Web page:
Why rapid attack containment and a short remediation cycle matter
When a new threat gets in the environment, a security incident could unfold very quickly. Detecting the compromise and taking control of the infected endpoint fast is not only critical to preventing the spread of the threat, it is also vital to shrinking the remediation cycle time and cost.
Lessons learned from the ‘Andromeda Strain’
It only takes a single unknown threat getting a foothold in your network for a damaging incident to cause immeasurable harm to the business. Next thing you know, you’re living Michael Crichton’s “Andromeda Strain,” battling a contagious virus you don’t fully understand. And, like Crichton’s protagonists, you know that the longer you allow the threat to run wild, the more havoc it will wreak.
A little fun fact: when Crichton unleashed his fictional extraterrestrial virus bent on destroying Earth in the “The Andromeda Strain” 50 years ago, the best-seller launched his blockbuster career. The deadly outbreak in the novel started when a military satellite introduced the virus from space, leading scientists on a hair-raising quest to contain it. Andromeda killed nearly instantly. If it didn’t, it wouldn’t be worth a movie and a series years later, after all.
Destroying the mutating Andromeda microbe was a matter of life or death. Containing a rogue endpoint? Maybe not. But with every hour or day, an infection that roams inside your network is driving up your remediation costs. As the attack’s footprint grows, so does the potential of escalation to a full-blown data breach.
‘Time to remediation’ the new name of the game
The days when mean time to detection (MTTD) was a top cybersecurity KPI have gone the way of legacy AV. Certainly, fast detection is imperative. But that’s not your inflection point. Especially if you’re finding yourself in an Andromeda-type scenario where you have no idea what you’re dealing with.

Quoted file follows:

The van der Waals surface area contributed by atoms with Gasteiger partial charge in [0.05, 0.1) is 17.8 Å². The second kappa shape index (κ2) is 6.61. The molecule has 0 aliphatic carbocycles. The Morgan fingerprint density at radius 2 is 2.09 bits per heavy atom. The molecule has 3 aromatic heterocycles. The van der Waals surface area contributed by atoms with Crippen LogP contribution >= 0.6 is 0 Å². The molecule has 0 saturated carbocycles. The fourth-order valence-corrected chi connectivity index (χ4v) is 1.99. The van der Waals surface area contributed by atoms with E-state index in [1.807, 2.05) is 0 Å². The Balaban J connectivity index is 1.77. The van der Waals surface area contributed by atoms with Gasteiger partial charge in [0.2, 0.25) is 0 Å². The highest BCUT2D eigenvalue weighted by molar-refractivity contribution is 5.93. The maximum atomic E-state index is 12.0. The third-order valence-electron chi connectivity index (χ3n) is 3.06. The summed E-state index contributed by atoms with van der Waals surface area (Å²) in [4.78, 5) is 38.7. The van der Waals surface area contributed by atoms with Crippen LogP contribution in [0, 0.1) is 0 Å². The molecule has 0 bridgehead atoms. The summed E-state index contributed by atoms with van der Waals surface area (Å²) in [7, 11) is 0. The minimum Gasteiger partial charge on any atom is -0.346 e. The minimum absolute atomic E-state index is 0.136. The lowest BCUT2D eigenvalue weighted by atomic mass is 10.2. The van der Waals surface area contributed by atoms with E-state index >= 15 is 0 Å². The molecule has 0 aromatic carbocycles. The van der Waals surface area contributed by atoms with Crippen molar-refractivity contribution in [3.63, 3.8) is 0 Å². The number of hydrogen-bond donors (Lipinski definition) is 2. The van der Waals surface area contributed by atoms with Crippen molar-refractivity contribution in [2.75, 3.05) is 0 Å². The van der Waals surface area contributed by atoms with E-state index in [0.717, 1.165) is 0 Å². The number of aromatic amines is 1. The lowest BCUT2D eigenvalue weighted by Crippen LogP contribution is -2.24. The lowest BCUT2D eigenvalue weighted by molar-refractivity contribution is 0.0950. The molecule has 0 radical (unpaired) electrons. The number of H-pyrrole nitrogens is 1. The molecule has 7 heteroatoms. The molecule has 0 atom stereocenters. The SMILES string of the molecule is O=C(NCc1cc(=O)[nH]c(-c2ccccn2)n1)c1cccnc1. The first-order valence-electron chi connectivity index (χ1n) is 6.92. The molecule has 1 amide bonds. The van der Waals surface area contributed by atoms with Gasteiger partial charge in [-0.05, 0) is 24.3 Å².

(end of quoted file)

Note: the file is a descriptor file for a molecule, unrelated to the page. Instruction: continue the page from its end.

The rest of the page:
The containment phase is where you can start taking control from the bad guys and limiting the damage — and avoiding a long, expensive remediation cycle.
In our annual CISO benchmark survey, the number of respondents using MTTD as a metric has decreased from 61% in 2018 to 51% in 2019. For 48% of CISOs, mean time to remediate (MTTR) is the top indicator of cybersecurity posture, compared to 30% in 2018. This shift in focus to rapid incident response and mitigation indicates a strategic change, but a SANS incident response report suggests that it’s also a struggling point. Although 53% of the SANS respondents said they detected incidents within 24 hours, it took the majority (61%) two or more days to remediate.
Turning the table with Cisco AMP for Endpoints
The majority of security incidents, as well as data breaches, involve either malware or an evolved form like ransomware. SANS found that for 37% of organizations, containment takes at least two to seven days. How much mayhem can malware cause in that window? Think WannaCry.
With Cisco AMP for Endpoints, you can rapidly contain the attack by isolating an infected endpoint, so you can stop the threat from spreading. Drastically reducing the footprint of the attack, you can accelerate incident investigation and response, while shrinking remediation costs. Here’s how it works:
Dealing with the ‘comeback kid’
Threat actors, sadly, don’t take a hint. Like way too many movies and TV shows from the ‘90s, they keep coming back.
Your job is to successfully contain and clean up an infection. The attacker’s “job” is to keep trying. In fact, in the SANS survey, 26% of respondents said they’ve been breached by the same actor more than once.
The challenge is two-fold. On one side is the increased threat complexity. On the other, according to an ESG Research survey, is the heterogenous nature of the defense tools and the manual processes. The survey found that 76% of security pros felt that threat detection and response is more difficult now than two years ago, primarily due to the volume and sophistication of the threats. Almost half agreed or strongly agreed that the process and tooling around detecting and responding to threats are limited, with 64% identifying manual processes as the challenge; and 66% struggled because of the multiple independent point tools.
A few highlights of how Cisco AMP for Endpoints can address these challenges: